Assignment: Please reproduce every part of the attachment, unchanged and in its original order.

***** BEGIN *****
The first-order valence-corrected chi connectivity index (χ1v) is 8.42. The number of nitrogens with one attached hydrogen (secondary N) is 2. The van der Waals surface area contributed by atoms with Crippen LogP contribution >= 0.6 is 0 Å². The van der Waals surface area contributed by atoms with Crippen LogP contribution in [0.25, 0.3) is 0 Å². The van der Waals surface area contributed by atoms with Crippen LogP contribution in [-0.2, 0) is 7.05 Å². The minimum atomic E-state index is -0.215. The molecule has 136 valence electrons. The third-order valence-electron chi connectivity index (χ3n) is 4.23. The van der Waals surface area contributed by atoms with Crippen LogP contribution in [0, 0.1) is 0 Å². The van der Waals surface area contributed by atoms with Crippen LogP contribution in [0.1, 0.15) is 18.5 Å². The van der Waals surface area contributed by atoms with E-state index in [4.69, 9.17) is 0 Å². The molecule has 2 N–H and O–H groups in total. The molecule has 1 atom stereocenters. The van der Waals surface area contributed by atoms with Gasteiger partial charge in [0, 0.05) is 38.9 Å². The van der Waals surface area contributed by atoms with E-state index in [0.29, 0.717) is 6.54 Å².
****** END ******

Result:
The first-order valence-corrected chi connectivity index (χ1v) is 8.42. The number of nitrogens with one attached hydrogen (secondary N) is 2. The van der Waals surface area contributed by atoms with Crippen LogP contribution >= 0.6 is 0 Å². The van der Waals surface area contributed by atoms with Crippen LogP contribution in [0.25, 0.3) is 0 Å². The van der Waals surface area contributed by atoms with Crippen LogP contribution in [-0.2, 0) is 7.05 Å². The minimum atomic E-state index is -0.215. The molecule has 136 valence electrons. The third-order valence-electron chi connectivity index (χ3n) is 4.23. The van der Waals surface area contributed by atoms with Crippen LogP contribution in [0, 0.1) is 0 Å². The van der Waals surface area contributed by atoms with Crippen LogP contribution in [0.1, 0.15) is 18.5 Å². The van der Waals surface area contributed by atoms with E-state index in [4.69, 9.17) is 0 Å². The molecule has 2 N–H and O–H groups in total. The molecule has 1 atom stereocenters. The van der Waals surface area contributed by atoms with Gasteiger partial charge in [0, 0.05) is 38.9 Å². The van der Waals surface area contributed by atoms with E-state index in [0.29, 0.717) is 6.54 Å².